This piece originally appeared at The Atlantic.
In September 1966, a Florida woman named Ida Phillips drove to a missile plant in Orlando to apply for a job on the assembly line. It paid more than double what she was making as a waitress, and she had seven kids to support. But once the receptionist found out that Phillips had a child in preschool, she wouldn’t even give her an application. The company, Martin Marietta (now known as Lockheed Martin), didn’t hire women with kids that young, though men with children the same age were free to apply—between mothers and fathers, the company assumed it was mothers whose attendance would suffer because of a sick child or lack of childcare. And even if they made it to work, the thinking went, mothers would just be too distracted by thoughts of the home front to get the job done.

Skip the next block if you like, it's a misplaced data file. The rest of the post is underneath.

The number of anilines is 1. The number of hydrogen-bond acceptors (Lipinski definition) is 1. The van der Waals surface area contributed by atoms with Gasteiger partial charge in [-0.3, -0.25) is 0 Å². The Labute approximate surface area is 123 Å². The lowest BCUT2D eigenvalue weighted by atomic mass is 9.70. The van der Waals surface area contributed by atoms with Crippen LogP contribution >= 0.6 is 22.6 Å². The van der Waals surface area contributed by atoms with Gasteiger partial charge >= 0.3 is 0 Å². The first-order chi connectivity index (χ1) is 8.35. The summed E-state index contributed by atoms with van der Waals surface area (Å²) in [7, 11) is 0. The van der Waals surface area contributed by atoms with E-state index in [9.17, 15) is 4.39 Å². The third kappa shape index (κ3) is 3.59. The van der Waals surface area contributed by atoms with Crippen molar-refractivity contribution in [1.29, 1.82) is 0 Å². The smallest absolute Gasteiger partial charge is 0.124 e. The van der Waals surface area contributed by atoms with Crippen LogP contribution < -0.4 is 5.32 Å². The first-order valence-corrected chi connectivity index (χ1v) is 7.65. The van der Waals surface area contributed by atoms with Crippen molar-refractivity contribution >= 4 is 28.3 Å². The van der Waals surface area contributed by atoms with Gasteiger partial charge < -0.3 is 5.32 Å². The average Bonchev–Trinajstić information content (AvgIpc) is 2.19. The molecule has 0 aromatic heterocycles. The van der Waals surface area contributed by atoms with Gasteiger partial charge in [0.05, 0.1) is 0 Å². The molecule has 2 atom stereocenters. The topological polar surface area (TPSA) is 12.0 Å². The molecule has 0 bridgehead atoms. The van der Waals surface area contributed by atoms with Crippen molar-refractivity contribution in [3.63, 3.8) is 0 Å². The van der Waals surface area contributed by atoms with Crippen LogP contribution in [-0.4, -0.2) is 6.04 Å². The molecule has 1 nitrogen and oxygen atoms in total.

While those assumptions still bedevil working mothers, explicit bans like Martin Marietta’s are now against the law. That’s because 45 years ago today, the Supreme Court heard oral arguments in Ida Phillips’s case. The law under which Phillips sued, Title VII of the landmark 1964 Civil Rights Act—the “title” outlawing employment discrimination because of race, color, national origin, religion, and sex—had never been interpreted by the Court. That its first opportunity to do so arose in a case brought by a woman was ironic, given that Title VII’s ban on unequal treatment of women had been added to the legislation at the last minute. Many, including the Equal Employment Opportunity Commission, the federal agency charged with enforcing the new law, were skeptical that it was meant to do much of anything. Indeed, not long after Title VII was enacted, the EEOC’s executive director derided the sex provision as a “fluke” that was “conceived out of wedlock.”
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